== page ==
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Chemical Properties of Zinc

Chemical Properties of Zinc

Zinc is a metallic chemical element and is quite active chemically. In this article, you will get some relevant information about chemical properties of zinc metal. So, keep reading...
Bidisha Mukherjee
Last Updated: Dec 10, 2017
The compounds and alloys of zinc were known to mankind since ancient times. However, the properties of the metal were first described by Paracelsus Aracelsus, a Swiss-born German alchemist in the early part of the 16th century. He had given the metal its name 'zink', which is believed to be derived from a German word 'zinke' which means pointed as zinc crystals look like sharp needles. However, he was not aware of the exact composition of the metal. For this reason, many people feel that the credit for discovering zinc should go to German chemist, Andreas Marggraf as he isolated the pure form of the metal in 1746.
Basic Facts about Zinc
In its pure form, zinc metal is lustrous, bluish gray in color. It is mostly extracted from its ore, zinc blende or sphalerite, which is a sulfide form of zinc. This ore is abundantly available on the surface of the earth. Large deposits of this ore are found in various parts of Asia, Australia and the United States. In chemistry, the element zinc is considered as a transition metal and is represented with the symbol Zn. Like other transition metals, it is a d-block element in the periodic table. Here, it is placed in the fourth period and twelfth group. It is in the same group as cadmium and mercury.
What are the Chemical Properties of Zinc?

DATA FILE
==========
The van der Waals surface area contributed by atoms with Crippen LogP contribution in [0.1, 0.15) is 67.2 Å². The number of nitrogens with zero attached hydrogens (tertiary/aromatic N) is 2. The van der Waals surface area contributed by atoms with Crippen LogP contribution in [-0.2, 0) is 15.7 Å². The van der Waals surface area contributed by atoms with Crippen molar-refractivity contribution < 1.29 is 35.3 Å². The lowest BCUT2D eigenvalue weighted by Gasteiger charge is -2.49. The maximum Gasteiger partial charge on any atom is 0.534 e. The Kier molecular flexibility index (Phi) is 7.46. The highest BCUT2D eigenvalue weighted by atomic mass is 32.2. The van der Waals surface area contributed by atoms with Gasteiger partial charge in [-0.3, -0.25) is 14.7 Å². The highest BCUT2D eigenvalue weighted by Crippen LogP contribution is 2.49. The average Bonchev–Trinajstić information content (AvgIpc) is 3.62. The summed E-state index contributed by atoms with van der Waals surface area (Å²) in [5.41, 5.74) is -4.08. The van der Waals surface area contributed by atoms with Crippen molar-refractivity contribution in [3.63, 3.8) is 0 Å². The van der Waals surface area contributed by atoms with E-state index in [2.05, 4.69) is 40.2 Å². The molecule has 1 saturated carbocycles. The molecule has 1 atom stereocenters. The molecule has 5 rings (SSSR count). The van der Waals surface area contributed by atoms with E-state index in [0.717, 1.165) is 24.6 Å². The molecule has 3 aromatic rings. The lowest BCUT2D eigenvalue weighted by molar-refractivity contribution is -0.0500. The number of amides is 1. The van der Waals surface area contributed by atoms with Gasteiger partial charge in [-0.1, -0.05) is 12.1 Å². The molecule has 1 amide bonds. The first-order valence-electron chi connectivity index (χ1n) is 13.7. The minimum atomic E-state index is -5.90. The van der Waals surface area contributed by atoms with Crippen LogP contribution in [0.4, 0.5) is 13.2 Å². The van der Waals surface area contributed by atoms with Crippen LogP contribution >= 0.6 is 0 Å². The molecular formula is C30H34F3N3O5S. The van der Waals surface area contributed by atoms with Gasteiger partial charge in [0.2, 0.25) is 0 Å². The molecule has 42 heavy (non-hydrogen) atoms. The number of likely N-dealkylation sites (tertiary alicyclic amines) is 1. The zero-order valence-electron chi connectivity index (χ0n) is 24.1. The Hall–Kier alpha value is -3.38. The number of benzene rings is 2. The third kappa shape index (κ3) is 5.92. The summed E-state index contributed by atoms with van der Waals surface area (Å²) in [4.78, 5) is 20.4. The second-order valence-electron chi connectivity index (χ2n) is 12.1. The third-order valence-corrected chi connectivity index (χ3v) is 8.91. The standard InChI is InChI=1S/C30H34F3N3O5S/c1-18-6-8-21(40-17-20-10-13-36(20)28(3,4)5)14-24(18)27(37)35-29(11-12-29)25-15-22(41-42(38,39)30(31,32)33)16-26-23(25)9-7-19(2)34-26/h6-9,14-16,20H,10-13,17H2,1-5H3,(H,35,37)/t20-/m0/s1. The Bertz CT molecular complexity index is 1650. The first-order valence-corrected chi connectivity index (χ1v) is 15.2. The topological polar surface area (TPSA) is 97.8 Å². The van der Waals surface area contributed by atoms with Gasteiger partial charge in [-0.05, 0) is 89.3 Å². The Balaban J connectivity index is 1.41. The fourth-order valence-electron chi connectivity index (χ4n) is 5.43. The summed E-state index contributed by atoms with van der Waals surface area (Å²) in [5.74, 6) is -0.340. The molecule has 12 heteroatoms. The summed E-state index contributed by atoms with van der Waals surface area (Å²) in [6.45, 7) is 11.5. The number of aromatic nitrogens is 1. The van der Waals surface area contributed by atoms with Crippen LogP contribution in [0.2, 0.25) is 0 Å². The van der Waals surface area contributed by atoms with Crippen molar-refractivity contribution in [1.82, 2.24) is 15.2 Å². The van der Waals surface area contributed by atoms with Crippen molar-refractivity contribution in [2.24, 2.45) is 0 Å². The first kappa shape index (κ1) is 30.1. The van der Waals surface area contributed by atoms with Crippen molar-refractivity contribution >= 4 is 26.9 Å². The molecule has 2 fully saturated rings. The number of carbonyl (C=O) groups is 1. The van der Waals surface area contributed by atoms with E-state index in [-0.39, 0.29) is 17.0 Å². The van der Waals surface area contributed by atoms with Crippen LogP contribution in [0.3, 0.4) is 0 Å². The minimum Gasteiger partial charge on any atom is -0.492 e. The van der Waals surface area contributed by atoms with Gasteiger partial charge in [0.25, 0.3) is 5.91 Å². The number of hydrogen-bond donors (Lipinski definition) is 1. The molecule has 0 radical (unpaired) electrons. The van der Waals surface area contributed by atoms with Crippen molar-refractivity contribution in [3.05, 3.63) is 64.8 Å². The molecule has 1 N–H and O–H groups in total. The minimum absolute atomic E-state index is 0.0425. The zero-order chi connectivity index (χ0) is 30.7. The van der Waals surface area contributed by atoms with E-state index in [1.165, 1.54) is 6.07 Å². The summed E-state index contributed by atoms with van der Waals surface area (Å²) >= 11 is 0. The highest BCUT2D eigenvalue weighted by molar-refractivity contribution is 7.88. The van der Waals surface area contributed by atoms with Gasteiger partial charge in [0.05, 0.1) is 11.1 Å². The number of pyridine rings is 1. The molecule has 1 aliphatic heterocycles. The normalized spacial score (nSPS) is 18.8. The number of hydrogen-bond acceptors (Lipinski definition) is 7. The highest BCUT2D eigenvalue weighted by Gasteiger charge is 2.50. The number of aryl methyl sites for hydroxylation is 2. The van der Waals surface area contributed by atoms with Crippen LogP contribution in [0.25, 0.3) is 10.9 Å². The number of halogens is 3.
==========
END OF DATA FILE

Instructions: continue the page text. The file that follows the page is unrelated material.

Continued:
The chemical properties exhibited by an element are governed by the properties of its atoms. Let us take a look at some of the atomic properties of zinc:
  • Atomic Number: 30
  • Atomic Weight: 65.37
  • Electrons per Shell: 2, 8, 18, 2
  • Atomic Radius: 134 pm
  • Oxidation State: +2

Some important points about chemical properties of zinc metal are as follows:
  • As you can see from the electronic configuration of zinc, it is bivalent in nature as it has two electrons in its outermost shell or the valence shell.
  • Its oxidation state is +2 and thus, it acts as a strong reducing agent where it is the donor of these two electrons to form an ion. During a chemical reaction, it has a tendency to form a covalent bond.
  • The size of zinc ion is same as that of magnesium and has an oxidation of +2. For this reason, chemical properties of zinc and magnesium have got lots of similarities.
  • This metal does not react with atmospheric air in absence of moisture. However, when it comes in contact with the moist air, then its surface gets tarnished easily. This is because its outer layer reacts with carbon dioxide present in the air to form zinc carbonate (Zn5(OH)6(CO3)2). This thin and tarnished coat is referred to as passivation layer and is formed to provide protection to its underlying surface from air and water.
  • When pure zinc metal is burnt in air, then it gives out a bright bluish green flame and gaseous form of zinc oxide is obtained in the process.
  • At room temperature, pure form of zinc usually does not react with weak or dilute acids because of the presence of passivation layer on its surface. However, if it comes in contact with concentrated form of strong acids like hydrochloric acid, then it undergoes a slow chemical reaction and hydrogen gas is released. The acids first dissolve the protective layer on zinc and then the reaction with the metal starts. However, these acids can corrode zinc faster, if it has trace amounts of nickel salts in them.
  • At normal room temperature, zinc does not react with gaseous form of halogens like chlorine or fluorine. If it is exposed to these gases at a higher temperature, then zinc halides are formed.
  • When zinc salts are dissolved in water, then they undergo hydrolysis to form zinc hydroxide (Zn(OH)2), which is insoluble in water and forms precipitates. Moreover, this hydroxide is amphoteric in nature, which means that it has both acidic and basic properties.

All these properties are utilized in various uses and applications of zinc. One key application of zinc is in galvanizing metals. In the galvanization process, iron and steel are coated with a layer of zinc to protect the surface from corrosion or rusting. It is also used in batteries and helps to remove water impurities. Due to all these important usage, zinc is considered as one of the most valuable metals.